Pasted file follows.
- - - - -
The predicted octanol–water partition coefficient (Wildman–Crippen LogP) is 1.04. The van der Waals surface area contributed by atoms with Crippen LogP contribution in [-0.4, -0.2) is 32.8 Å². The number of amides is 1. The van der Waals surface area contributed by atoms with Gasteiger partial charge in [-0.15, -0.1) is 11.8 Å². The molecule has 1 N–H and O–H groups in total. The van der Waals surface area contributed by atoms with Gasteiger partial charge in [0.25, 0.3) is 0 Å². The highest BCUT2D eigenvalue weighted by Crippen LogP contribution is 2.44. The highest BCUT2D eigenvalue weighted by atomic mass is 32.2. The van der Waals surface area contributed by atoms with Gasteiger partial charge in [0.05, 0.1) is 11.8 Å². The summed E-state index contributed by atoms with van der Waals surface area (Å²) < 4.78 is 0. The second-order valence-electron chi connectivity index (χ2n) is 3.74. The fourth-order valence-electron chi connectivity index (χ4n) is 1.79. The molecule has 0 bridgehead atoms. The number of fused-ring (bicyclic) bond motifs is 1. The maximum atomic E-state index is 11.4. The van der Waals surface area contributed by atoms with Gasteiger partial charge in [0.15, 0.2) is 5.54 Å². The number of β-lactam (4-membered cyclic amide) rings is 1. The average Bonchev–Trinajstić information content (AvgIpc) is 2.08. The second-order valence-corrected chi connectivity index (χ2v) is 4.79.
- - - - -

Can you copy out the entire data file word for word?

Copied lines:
The predicted octanol–water partition coefficient (Wildman–Crippen LogP) is 1.04. The van der Waals surface area contributed by atoms with Crippen LogP contribution in [-0.4, -0.2) is 32.8 Å². The number of amides is 1. The van der Waals surface area contributed by atoms with Gasteiger partial charge in [-0.15, -0.1) is 11.8 Å². The molecule has 1 N–H and O–H groups in total. The van der Waals surface area contributed by atoms with Gasteiger partial charge in [0.25, 0.3) is 0 Å². The highest BCUT2D eigenvalue weighted by Crippen LogP contribution is 2.44. The highest BCUT2D eigenvalue weighted by atomic mass is 32.2. The van der Waals surface area contributed by atoms with Gasteiger partial charge in [0.05, 0.1) is 11.8 Å². The summed E-state index contributed by atoms with van der Waals surface area (Å²) < 4.78 is 0. The second-order valence-electron chi connectivity index (χ2n) is 3.74. The fourth-order valence-electron chi connectivity index (χ4n) is 1.79. The molecule has 0 bridgehead atoms. The number of fused-ring (bicyclic) bond motifs is 1. The maximum atomic E-state index is 11.4. The van der Waals surface area contributed by atoms with Gasteiger partial charge in [0.15, 0.2) is 5.54 Å². The number of β-lactam (4-membered cyclic amide) rings is 1. The average Bonchev–Trinajstić information content (AvgIpc) is 2.08. The second-order valence-corrected chi connectivity index (χ2v) is 4.79.